British minister says ISIS hostage John Cantlie still alive

Campaign says it continues to hope in seventh year of ordeal

FILE - This file image taken from video released on Wednesday Dec. 7, 2016 by the Islamic State's Amaq news agency, shows captive British photojournalist John Cantlie in what appeared to be central Mosul, Iraq. British Security Minister Ben Wallace told journalists on Tuesday Feb. 5, 2019, that the government believes British hostage John Cantlie is alive and believe he is being held by Islamic State operatives. (Islamic State's Amaq News Agency via AP, File)
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Britain’s security minister has revealed that the ISIS hostage John Cantlie is alive and remains in the terror group’s custody, the first confirmation of the status of the photographer who was kidnapped in 2012.

Ben Wallace, the Home Office minister, told a briefing that he would not go into details about Mr Cantlie’s whereabouts, more than six years after the 48-year old was captured in Syria.

Mr Wallace named Mr Cantlie as one of an unspecified number hostages as he reiterated official British policy that the UK does not negotiate or pay ransoms in kidnapping situations.

While the statement was impromptu it is likely that it is based on credible intelligence available to the UK authorities. The news of the minister’s comments led the Free John Cantlie campaign to express its hope that the journalist’s ordeal would be resolved.

“We are aware of the current news circulating that John Cantlie is alive, whilst this is not substantiated at present, we continue to hope and pray that this turns out to be true,” it said on Twitter. “Thank you for your continued support.”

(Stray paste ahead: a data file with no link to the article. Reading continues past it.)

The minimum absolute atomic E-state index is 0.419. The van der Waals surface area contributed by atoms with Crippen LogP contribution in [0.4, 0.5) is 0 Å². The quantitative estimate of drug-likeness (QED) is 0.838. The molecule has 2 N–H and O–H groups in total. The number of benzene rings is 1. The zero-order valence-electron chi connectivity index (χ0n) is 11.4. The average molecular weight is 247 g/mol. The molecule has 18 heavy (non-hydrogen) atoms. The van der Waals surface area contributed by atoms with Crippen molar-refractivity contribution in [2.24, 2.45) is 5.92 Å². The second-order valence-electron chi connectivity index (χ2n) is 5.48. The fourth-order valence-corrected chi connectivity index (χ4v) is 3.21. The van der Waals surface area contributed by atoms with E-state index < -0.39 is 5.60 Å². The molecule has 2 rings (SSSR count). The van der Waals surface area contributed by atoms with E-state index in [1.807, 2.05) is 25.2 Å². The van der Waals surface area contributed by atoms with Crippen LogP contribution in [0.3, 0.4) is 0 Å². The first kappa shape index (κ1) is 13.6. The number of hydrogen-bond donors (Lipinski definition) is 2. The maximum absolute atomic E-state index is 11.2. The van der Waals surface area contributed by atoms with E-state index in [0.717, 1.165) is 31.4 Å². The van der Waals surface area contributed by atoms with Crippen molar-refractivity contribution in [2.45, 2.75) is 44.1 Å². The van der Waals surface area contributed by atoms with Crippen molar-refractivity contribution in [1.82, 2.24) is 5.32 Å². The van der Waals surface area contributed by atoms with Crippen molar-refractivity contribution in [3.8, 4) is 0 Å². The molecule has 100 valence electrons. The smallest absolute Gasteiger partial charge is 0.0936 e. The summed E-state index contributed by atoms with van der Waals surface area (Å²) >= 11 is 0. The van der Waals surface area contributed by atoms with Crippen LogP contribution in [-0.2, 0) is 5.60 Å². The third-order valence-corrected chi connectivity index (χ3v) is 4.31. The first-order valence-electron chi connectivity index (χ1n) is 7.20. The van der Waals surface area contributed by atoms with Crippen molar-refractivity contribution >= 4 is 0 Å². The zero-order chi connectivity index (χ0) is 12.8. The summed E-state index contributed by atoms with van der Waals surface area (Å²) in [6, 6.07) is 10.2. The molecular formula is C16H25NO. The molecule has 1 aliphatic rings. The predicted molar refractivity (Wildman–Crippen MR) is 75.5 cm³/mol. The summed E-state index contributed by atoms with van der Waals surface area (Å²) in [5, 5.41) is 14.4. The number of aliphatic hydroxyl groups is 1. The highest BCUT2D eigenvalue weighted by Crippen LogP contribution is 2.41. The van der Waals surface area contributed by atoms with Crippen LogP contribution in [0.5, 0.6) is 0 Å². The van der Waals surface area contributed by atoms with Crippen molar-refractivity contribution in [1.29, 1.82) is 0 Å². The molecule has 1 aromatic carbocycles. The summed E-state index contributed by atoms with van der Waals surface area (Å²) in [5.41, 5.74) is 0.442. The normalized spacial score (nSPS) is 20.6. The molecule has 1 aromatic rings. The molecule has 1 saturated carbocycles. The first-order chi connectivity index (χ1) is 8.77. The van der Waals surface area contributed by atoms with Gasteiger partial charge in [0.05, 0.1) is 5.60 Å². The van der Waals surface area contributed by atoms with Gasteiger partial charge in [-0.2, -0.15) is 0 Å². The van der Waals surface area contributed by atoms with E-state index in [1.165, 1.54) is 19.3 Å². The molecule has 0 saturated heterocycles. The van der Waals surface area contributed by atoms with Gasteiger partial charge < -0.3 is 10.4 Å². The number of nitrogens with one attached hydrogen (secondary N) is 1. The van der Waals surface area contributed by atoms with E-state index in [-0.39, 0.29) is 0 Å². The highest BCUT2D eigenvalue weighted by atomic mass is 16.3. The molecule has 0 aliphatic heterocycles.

Mr Cantlie’s fate has occupied minds as the footprint of ISIS territory has shrank inexorable. Patrick Shanahan, the acting US Defence Secretary, has said the total collapse of ISIS territorial control could be just weeks away and other western officials have said it has lost almost all the land it once held.

There have been reported sightings of Mr Cantlie within the past year emerging from coalition allies and others. Most recently the Syrian Democratic Forces militia, said Mr Cantlie had been spotted in eastern Syria according to news websites.

A handout photo taken in October 2012 and obtained courtesy of the Cantlie family shows British photojournalist John Cantlie at an undisclosed location in Syria. Cantlie was kidnapped together with one of the executed journalists, James Foley, in November 2012 in Syria. AFP PHOTO / COURTESY OF THE CANTLIE FAMILY
A handout photo taken in October 2012 and obtained courtesy of the Cantlie family shows the British photojournalist at an undisclosed location in Syria. AFP

Kidnapped alongside the American journalist James Foley, who was beheaded by his captors in 2014, Mr Cantlie was forced into ISIS propaganda videos. In these he appeared on camera wearing orange jumpsuits. In one of the videos he appeared in Mosul, Iraq, standing in the rubble of the bomb-damaged city.

The most recent appearance came in 2016 in a video thought to have been shot in Syria.

His long disappearance has seen the Cantlie family appeal to his captors to return the correspondent to his native country. Mr Cantlie’s elderly father Paul made an emotional plea for his son’s welfare in 2014, just weeks before he died.

British officials refused to comment further. “We do not discuss individual kidnap cases and speculation is unhelpful,” a spokesman for the Home Office said.